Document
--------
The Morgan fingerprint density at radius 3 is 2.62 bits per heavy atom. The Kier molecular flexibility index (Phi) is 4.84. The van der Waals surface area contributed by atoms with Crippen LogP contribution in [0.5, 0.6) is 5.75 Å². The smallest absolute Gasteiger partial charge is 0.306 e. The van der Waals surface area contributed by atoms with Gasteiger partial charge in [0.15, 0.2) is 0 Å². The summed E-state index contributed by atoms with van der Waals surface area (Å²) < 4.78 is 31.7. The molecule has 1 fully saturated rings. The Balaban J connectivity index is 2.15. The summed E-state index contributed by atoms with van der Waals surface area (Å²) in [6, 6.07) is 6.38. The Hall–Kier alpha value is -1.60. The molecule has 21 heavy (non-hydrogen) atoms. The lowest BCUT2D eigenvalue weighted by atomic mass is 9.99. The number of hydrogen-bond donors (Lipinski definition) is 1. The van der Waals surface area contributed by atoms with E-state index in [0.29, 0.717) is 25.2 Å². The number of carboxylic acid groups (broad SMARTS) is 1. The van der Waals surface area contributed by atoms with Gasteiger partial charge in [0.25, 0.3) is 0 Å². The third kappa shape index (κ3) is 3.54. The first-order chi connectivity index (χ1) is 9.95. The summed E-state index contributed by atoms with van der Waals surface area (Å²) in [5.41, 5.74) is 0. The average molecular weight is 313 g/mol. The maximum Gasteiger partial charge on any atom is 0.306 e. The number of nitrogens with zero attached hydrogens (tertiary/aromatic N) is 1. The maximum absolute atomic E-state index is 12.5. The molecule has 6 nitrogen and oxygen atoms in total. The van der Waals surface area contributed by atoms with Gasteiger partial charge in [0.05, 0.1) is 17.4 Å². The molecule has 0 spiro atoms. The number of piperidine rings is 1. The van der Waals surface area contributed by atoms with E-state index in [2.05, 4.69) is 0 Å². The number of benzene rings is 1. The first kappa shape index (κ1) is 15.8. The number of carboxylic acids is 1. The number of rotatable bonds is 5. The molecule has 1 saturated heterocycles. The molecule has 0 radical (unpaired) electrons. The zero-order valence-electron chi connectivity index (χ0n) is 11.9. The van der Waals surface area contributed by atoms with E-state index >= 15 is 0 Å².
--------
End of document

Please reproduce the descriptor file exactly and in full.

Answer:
The Morgan fingerprint density at radius 3 is 2.62 bits per heavy atom. The Kier molecular flexibility index (Phi) is 4.84. The van der Waals surface area contributed by atoms with Crippen LogP contribution in [0.5, 0.6) is 5.75 Å². The smallest absolute Gasteiger partial charge is 0.306 e. The van der Waals surface area contributed by atoms with Gasteiger partial charge in [0.15, 0.2) is 0 Å². The summed E-state index contributed by atoms with van der Waals surface area (Å²) < 4.78 is 31.7. The molecule has 1 fully saturated rings. The Balaban J connectivity index is 2.15. The summed E-state index contributed by atoms with van der Waals surface area (Å²) in [6, 6.07) is 6.38. The Hall–Kier alpha value is -1.60. The molecule has 21 heavy (non-hydrogen) atoms. The lowest BCUT2D eigenvalue weighted by atomic mass is 9.99. The number of hydrogen-bond donors (Lipinski definition) is 1. The van der Waals surface area contributed by atoms with E-state index in [0.29, 0.717) is 25.2 Å². The number of carboxylic acid groups (broad SMARTS) is 1. The van der Waals surface area contributed by atoms with Gasteiger partial charge in [0.25, 0.3) is 0 Å². The third kappa shape index (κ3) is 3.54. The first-order chi connectivity index (χ1) is 9.95. The summed E-state index contributed by atoms with van der Waals surface area (Å²) in [5.41, 5.74) is 0. The average molecular weight is 313 g/mol. The maximum Gasteiger partial charge on any atom is 0.306 e. The number of nitrogens with zero attached hydrogens (tertiary/aromatic N) is 1. The maximum absolute atomic E-state index is 12.5. The molecule has 6 nitrogen and oxygen atoms in total. The van der Waals surface area contributed by atoms with Gasteiger partial charge in [0.05, 0.1) is 17.4 Å². The molecule has 0 spiro atoms. The number of piperidine rings is 1. The van der Waals surface area contributed by atoms with E-state index in [2.05, 4.69) is 0 Å². The number of benzene rings is 1. The first kappa shape index (κ1) is 15.8. The number of carboxylic acids is 1. The number of rotatable bonds is 5. The molecule has 1 saturated heterocycles. The molecule has 0 radical (unpaired) electrons. The zero-order valence-electron chi connectivity index (χ0n) is 11.9. The van der Waals surface area contributed by atoms with E-state index >= 15 is 0 Å².